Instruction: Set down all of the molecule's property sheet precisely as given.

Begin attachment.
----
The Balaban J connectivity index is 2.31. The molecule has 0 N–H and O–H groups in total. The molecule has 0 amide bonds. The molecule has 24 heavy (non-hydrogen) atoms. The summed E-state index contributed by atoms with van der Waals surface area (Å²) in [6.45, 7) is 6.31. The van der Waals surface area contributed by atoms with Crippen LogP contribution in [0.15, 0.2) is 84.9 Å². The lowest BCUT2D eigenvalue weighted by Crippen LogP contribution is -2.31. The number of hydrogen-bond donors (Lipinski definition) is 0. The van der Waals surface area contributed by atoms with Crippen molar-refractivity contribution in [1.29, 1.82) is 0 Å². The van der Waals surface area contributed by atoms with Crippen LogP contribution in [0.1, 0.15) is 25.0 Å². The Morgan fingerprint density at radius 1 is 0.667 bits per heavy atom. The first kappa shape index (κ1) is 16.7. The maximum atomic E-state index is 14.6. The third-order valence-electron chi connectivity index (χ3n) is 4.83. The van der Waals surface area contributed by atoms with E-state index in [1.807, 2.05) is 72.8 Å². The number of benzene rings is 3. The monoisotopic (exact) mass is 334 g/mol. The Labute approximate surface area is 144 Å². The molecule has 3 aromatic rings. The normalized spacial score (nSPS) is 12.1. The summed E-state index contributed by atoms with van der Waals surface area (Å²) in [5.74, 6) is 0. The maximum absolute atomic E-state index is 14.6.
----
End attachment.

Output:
The Balaban J connectivity index is 2.31. The molecule has 0 N–H and O–H groups in total. The molecule has 0 amide bonds. The molecule has 24 heavy (non-hydrogen) atoms. The summed E-state index contributed by atoms with van der Waals surface area (Å²) in [6.45, 7) is 6.31. The van der Waals surface area contributed by atoms with Crippen LogP contribution in [0.15, 0.2) is 84.9 Å². The lowest BCUT2D eigenvalue weighted by Crippen LogP contribution is -2.31. The number of hydrogen-bond donors (Lipinski definition) is 0. The van der Waals surface area contributed by atoms with Crippen molar-refractivity contribution in [1.29, 1.82) is 0 Å². The van der Waals surface area contributed by atoms with Crippen LogP contribution in [0.1, 0.15) is 25.0 Å². The Morgan fingerprint density at radius 1 is 0.667 bits per heavy atom. The first kappa shape index (κ1) is 16.7. The maximum atomic E-state index is 14.6. The third-order valence-electron chi connectivity index (χ3n) is 4.83. The van der Waals surface area contributed by atoms with E-state index in [1.807, 2.05) is 72.8 Å². The number of benzene rings is 3. The monoisotopic (exact) mass is 334 g/mol. The Labute approximate surface area is 144 Å². The molecule has 3 aromatic rings. The normalized spacial score (nSPS) is 12.1. The summed E-state index contributed by atoms with van der Waals surface area (Å²) in [5.74, 6) is 0. The maximum absolute atomic E-state index is 14.6.